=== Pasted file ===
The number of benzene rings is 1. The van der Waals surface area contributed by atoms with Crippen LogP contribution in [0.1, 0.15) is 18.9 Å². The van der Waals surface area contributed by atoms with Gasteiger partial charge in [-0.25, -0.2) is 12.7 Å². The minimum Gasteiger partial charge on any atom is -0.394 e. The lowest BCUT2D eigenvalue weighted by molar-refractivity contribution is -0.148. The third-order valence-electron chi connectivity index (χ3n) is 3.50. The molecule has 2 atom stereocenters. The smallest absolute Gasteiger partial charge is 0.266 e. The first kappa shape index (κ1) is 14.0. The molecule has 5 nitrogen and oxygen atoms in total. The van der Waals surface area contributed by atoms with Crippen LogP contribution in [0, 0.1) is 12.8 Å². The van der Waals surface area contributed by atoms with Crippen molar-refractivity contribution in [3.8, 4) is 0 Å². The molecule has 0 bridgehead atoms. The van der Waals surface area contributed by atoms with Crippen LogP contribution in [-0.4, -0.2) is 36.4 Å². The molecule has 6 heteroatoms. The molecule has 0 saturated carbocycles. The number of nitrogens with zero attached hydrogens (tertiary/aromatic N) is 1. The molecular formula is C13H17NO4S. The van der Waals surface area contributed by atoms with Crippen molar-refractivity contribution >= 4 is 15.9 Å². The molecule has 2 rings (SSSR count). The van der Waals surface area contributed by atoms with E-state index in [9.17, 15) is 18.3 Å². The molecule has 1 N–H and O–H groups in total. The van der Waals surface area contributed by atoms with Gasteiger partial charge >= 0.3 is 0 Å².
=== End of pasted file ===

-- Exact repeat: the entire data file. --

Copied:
The number of benzene rings is 1. The van der Waals surface area contributed by atoms with Crippen LogP contribution in [0.1, 0.15) is 18.9 Å². The van der Waals surface area contributed by atoms with Gasteiger partial charge in [-0.25, -0.2) is 12.7 Å². The minimum Gasteiger partial charge on any atom is -0.394 e. The lowest BCUT2D eigenvalue weighted by molar-refractivity contribution is -0.148. The third-order valence-electron chi connectivity index (χ3n) is 3.50. The molecule has 2 atom stereocenters. The smallest absolute Gasteiger partial charge is 0.266 e. The first kappa shape index (κ1) is 14.0. The molecule has 5 nitrogen and oxygen atoms in total. The van der Waals surface area contributed by atoms with Crippen LogP contribution in [0, 0.1) is 12.8 Å². The van der Waals surface area contributed by atoms with Crippen molar-refractivity contribution in [3.8, 4) is 0 Å². The molecule has 0 bridgehead atoms. The van der Waals surface area contributed by atoms with Crippen LogP contribution in [-0.4, -0.2) is 36.4 Å². The molecule has 6 heteroatoms. The molecule has 0 saturated carbocycles. The number of nitrogens with zero attached hydrogens (tertiary/aromatic N) is 1. The molecular formula is C13H17NO4S. The van der Waals surface area contributed by atoms with Crippen molar-refractivity contribution >= 4 is 15.9 Å². The molecule has 2 rings (SSSR count). The van der Waals surface area contributed by atoms with E-state index in [9.17, 15) is 18.3 Å². The molecule has 1 N–H and O–H groups in total. The van der Waals surface area contributed by atoms with Gasteiger partial charge >= 0.3 is 0 Å².